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Behind the Building: Brick Street Bar

<p>The corner of High Street and Poplar Street in 1963, featuring the Miami-Western Theatre, which is now known as Brick Street Bar. </p>

The corner of High Street and Poplar Street in 1963, featuring the Miami-Western Theatre, which is now known as Brick Street Bar.

Today, Brick Street Bar is a staple of the Uptown experience for Miami students. Still, you can tell from a glance at the building that there may be more history there than meets the eye.

“Brick” as it’s affectionately known by students, located at 36 E. High St., was built in 1938. The property was once the private residence of Arthur Ramsey, a local Oxford dentist at the time, and housed other private businesses. However, on Sept. 23, 1938, it was reopened as a movie theater after being rebuilt by the F&Y construction company. 

The building was originally named Miami-Western Theatre, after Miami’s Western College for Women. But, according to the Ohio Historic Inventory, the theater went through multiple names including “Act 1” and “This-n-That.”

Photo by Provided by Heritage Ohio | The Miami Student

The Miami-Western Theatre's front entrance in 1950. Brick Street still uses the marquee for messaging today.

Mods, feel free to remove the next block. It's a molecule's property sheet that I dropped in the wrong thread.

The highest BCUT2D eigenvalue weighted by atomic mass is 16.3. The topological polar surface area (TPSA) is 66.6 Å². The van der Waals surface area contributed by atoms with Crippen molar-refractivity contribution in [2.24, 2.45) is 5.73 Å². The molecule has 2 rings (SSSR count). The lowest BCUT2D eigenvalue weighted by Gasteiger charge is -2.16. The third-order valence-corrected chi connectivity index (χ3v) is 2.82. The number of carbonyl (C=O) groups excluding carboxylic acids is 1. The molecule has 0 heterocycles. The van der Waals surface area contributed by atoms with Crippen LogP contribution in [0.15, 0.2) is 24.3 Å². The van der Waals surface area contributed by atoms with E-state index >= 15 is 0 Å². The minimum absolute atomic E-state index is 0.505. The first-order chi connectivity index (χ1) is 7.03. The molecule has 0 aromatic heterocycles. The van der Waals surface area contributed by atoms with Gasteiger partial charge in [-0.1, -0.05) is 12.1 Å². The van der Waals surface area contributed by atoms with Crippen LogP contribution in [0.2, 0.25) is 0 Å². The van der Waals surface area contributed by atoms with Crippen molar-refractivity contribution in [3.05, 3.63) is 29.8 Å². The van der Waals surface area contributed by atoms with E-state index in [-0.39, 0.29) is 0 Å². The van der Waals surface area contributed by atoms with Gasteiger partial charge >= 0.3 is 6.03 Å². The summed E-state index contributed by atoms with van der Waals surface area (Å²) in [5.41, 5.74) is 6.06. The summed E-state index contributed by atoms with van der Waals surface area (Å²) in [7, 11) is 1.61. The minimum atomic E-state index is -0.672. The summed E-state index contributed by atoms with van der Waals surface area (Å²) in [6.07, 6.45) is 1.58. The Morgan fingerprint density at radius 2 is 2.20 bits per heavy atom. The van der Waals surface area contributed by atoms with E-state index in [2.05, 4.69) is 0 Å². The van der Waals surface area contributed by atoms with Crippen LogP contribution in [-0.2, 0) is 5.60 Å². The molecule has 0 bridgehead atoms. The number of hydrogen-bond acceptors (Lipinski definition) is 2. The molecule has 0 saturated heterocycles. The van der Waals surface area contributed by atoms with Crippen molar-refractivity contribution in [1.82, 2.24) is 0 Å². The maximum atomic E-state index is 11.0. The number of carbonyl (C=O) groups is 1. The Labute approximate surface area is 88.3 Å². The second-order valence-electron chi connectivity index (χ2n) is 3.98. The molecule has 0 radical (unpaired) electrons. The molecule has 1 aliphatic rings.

In 1979, the theater gained historic status through the Ohio Historic Inventory under the ownership of Katherine Snook. This means that the theater was recognized as having a historic form and character, likely due to its central location in Oxford. Additionally, the building now qualifies as “historic” due to its age and popular frontage. 

Part of the old movie theater decorations remain today at the Oxford Lane Library. The large mural in the library displays the Art Deco style that would have originally been throughout the theater, both inside and out. The mural made by Stiver Studios in 1938 also pays homage to the women's college that once helped populate the theater and was responsible for the name.

In the ’70s, the exterior was largely the same as today, yet the iconic red brick was originally a yellow adobe brick. Another notable change is the lack of the original lights above the main signs on the outside of the theater, though those have been gone since 1979.

However, the marquee that often displays different phrases each night is original to the building, as are parts of the original curved white tiles that flank the marquee, possibly dating back to its opening. 

The Miami-Western Theatre closed its doors after 50 years. In 1990, the building underwent remodeling to become a bar called First Run in 1993. This establishment lasted only a decade before what we now know as Brick Street took over the location in 2004.

Now, the Art Deco style inside has long since been replaced with various sports jerseys, posters and beer signs. Nevertheless, when walking through the bar someone can imagine what it might have been like as a central theater for the Oxford community.

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